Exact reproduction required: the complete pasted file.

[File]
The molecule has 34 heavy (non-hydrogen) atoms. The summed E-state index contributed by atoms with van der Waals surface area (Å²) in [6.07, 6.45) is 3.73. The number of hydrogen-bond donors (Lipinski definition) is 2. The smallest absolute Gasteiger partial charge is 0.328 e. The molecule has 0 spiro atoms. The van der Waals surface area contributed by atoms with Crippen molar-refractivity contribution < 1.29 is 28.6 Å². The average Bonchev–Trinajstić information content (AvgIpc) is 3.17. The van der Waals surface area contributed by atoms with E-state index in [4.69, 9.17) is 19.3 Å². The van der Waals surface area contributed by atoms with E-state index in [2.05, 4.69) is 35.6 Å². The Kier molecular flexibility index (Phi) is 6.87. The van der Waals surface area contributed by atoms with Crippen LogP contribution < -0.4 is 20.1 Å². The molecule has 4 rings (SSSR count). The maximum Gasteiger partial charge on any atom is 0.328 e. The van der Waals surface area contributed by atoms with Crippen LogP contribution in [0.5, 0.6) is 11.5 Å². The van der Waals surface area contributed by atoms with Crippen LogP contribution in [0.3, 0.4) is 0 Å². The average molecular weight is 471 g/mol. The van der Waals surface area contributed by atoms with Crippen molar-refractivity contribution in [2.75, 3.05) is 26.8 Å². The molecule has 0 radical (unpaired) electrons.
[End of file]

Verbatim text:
The molecule has 34 heavy (non-hydrogen) atoms. The summed E-state index contributed by atoms with van der Waals surface area (Å²) in [6.07, 6.45) is 3.73. The number of hydrogen-bond donors (Lipinski definition) is 2. The smallest absolute Gasteiger partial charge is 0.328 e. The molecule has 0 spiro atoms. The van der Waals surface area contributed by atoms with Crippen molar-refractivity contribution < 1.29 is 28.6 Å². The average Bonchev–Trinajstić information content (AvgIpc) is 3.17. The van der Waals surface area contributed by atoms with E-state index in [4.69, 9.17) is 19.3 Å². The van der Waals surface area contributed by atoms with E-state index in [2.05, 4.69) is 35.6 Å². The Kier molecular flexibility index (Phi) is 6.87. The van der Waals surface area contributed by atoms with Crippen LogP contribution < -0.4 is 20.1 Å². The molecule has 4 rings (SSSR count). The maximum Gasteiger partial charge on any atom is 0.328 e. The van der Waals surface area contributed by atoms with Crippen LogP contribution in [0.5, 0.6) is 11.5 Å². The van der Waals surface area contributed by atoms with Crippen LogP contribution in [0.3, 0.4) is 0 Å². The average molecular weight is 471 g/mol. The van der Waals surface area contributed by atoms with Crippen molar-refractivity contribution in [2.75, 3.05) is 26.8 Å². The molecule has 0 radical (unpaired) electrons.